Sinuses of the pericardium

These are created where the parietal pericardium becomes continous with the visceral pericardium.

1.The transverse sinus:
  • Located between the aorta and pulmonary trunk anteriorly and the left atrium and superior vena cavae posteriorly.

  • It connects the two sides of the pericardial cavity.
2.The oblique sinus:
  • Located between the pulmonary veins and inferior vene cavae posterioly and the left atrium anteriorly.

  • It is a blind sac (cul de sac).

Attachment of the pericardium:


Inferiorly: Central tendon of the diaphragm and fuses with tunica adventitia of inferior vena cava.

Superiorly: Fuses with tunica adventitia of the great arteries and of superior vena cava

Laterally: Fuses with tunica adventitia of pulmonary veins

Anteriorly: Attached to the sternum by the sternopericardial ligaments (superior and inferior)


Functions of the pericardium  
  • Encloses and protects the heart

  • Limits unnecessary movements of the heart

  • Prevents unnecesary distention of the heart

Blood supply of the pericardium


The visceral pericardium is supplied and drained by the coronary system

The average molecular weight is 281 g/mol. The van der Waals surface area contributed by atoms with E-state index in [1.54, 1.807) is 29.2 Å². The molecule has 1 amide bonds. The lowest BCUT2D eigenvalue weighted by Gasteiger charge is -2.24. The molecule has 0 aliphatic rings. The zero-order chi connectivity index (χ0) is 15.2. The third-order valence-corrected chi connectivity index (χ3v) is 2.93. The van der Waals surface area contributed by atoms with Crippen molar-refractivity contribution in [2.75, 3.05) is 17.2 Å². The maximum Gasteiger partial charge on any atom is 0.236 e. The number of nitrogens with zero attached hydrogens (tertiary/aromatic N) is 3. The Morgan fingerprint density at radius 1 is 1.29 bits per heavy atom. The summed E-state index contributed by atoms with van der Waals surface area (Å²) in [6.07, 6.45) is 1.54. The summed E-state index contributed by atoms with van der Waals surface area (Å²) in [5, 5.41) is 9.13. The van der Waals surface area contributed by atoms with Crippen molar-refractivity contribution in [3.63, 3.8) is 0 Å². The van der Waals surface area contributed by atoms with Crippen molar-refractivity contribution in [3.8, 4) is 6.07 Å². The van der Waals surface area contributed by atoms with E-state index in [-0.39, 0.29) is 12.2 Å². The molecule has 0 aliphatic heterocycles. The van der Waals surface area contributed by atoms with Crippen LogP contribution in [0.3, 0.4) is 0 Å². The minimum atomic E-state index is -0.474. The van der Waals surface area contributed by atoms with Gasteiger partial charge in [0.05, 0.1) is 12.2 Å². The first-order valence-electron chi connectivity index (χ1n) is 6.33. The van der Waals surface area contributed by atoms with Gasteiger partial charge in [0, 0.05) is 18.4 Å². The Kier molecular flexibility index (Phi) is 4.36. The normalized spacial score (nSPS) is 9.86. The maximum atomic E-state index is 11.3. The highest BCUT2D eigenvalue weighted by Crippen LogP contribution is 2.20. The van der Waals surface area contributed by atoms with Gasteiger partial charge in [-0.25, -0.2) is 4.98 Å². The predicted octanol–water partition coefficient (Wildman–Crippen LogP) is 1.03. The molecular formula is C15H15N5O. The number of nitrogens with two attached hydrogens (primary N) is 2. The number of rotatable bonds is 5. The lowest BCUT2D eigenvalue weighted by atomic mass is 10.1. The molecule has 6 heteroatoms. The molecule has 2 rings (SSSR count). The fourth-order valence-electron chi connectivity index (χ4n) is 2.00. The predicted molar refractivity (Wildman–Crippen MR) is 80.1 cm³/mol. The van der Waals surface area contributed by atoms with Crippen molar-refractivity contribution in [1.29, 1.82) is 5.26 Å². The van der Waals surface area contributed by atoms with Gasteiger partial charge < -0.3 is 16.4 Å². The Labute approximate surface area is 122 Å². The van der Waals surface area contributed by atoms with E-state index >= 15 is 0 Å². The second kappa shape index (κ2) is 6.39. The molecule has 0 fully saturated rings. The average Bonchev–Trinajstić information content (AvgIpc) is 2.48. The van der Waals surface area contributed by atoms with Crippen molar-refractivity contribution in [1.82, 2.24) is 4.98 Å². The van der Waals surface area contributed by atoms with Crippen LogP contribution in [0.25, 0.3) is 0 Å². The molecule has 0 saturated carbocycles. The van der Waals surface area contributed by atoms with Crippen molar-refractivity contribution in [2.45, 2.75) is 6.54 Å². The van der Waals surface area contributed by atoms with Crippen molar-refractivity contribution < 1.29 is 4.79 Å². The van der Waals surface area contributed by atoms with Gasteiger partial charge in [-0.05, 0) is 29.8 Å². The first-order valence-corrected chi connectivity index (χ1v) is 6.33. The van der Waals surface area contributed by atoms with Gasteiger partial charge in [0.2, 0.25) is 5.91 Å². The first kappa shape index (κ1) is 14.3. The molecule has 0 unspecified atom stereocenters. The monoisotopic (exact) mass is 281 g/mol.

The parietal and fibrous pericardium receive arterial blood from the following sources:

  • Pericardiophrenic and musculophrenic branches of the internal thoracic artery
  • Pericardial branches from


    -Superior phrenic arteries.

The veins drain into the azygous system and internal thoracic veins.

Lymphatics of the pericardium:


These mainly drain into the following groups of lymph nodes:

  • Parasternal

  • Tracheobronchial

  • Supradiaphragmatic

  • Posterior mediastinal

Innervation of the pericardium


The visceral pericardium receives autonomic innervation from the cardiac plexus

The parietal and fibrous pericardium are innervated mainly by the phrenic nerve.


The Middle Mediastinum, Heart and Pericardium and the Superior Mediastinum